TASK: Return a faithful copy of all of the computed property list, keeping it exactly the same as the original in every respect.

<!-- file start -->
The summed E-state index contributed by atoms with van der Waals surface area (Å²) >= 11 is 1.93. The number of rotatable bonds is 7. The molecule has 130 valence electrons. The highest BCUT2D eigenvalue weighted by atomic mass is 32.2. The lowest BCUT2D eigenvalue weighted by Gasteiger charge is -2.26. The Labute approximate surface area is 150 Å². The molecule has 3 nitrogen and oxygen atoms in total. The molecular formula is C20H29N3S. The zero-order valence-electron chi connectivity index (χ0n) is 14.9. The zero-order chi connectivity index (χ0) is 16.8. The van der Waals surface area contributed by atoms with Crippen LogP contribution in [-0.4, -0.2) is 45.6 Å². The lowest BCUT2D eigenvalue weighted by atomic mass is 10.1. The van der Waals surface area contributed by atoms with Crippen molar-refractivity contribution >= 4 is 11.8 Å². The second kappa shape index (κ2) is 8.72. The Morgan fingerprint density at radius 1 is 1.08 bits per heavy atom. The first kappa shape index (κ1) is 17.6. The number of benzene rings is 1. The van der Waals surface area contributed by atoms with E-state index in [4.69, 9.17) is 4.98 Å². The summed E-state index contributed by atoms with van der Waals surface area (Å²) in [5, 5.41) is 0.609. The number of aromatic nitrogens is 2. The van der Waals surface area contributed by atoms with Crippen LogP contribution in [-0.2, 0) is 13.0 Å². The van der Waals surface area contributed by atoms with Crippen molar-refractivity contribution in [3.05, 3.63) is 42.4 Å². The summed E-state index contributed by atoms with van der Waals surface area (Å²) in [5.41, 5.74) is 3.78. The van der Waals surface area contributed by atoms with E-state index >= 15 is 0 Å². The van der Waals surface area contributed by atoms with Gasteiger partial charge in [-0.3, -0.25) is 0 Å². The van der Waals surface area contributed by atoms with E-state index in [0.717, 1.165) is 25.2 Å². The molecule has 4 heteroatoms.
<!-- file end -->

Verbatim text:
The summed E-state index contributed by atoms with van der Waals surface area (Å²) >= 11 is 1.93. The number of rotatable bonds is 7. The molecule has 130 valence electrons. The highest BCUT2D eigenvalue weighted by atomic mass is 32.2. The lowest BCUT2D eigenvalue weighted by Gasteiger charge is -2.26. The Labute approximate surface area is 150 Å². The molecule has 3 nitrogen and oxygen atoms in total. The molecular formula is C20H29N3S. The zero-order valence-electron chi connectivity index (χ0n) is 14.9. The zero-order chi connectivity index (χ0) is 16.8. The van der Waals surface area contributed by atoms with Crippen LogP contribution in [-0.4, -0.2) is 45.6 Å². The lowest BCUT2D eigenvalue weighted by atomic mass is 10.1. The van der Waals surface area contributed by atoms with Crippen molar-refractivity contribution >= 4 is 11.8 Å². The second kappa shape index (κ2) is 8.72. The Morgan fingerprint density at radius 1 is 1.08 bits per heavy atom. The first kappa shape index (κ1) is 17.6. The number of benzene rings is 1. The van der Waals surface area contributed by atoms with E-state index in [4.69, 9.17) is 4.98 Å². The summed E-state index contributed by atoms with van der Waals surface area (Å²) in [5, 5.41) is 0.609. The number of aromatic nitrogens is 2. The van der Waals surface area contributed by atoms with Crippen LogP contribution in [-0.2, 0) is 13.0 Å². The van der Waals surface area contributed by atoms with Crippen molar-refractivity contribution in [3.05, 3.63) is 42.4 Å². The summed E-state index contributed by atoms with van der Waals surface area (Å²) in [5.41, 5.74) is 3.78. The van der Waals surface area contributed by atoms with E-state index >= 15 is 0 Å². The van der Waals surface area contributed by atoms with Gasteiger partial charge in [-0.3, -0.25) is 0 Å². The van der Waals surface area contributed by atoms with E-state index in [0.717, 1.165) is 25.2 Å². The molecule has 4 heteroatoms.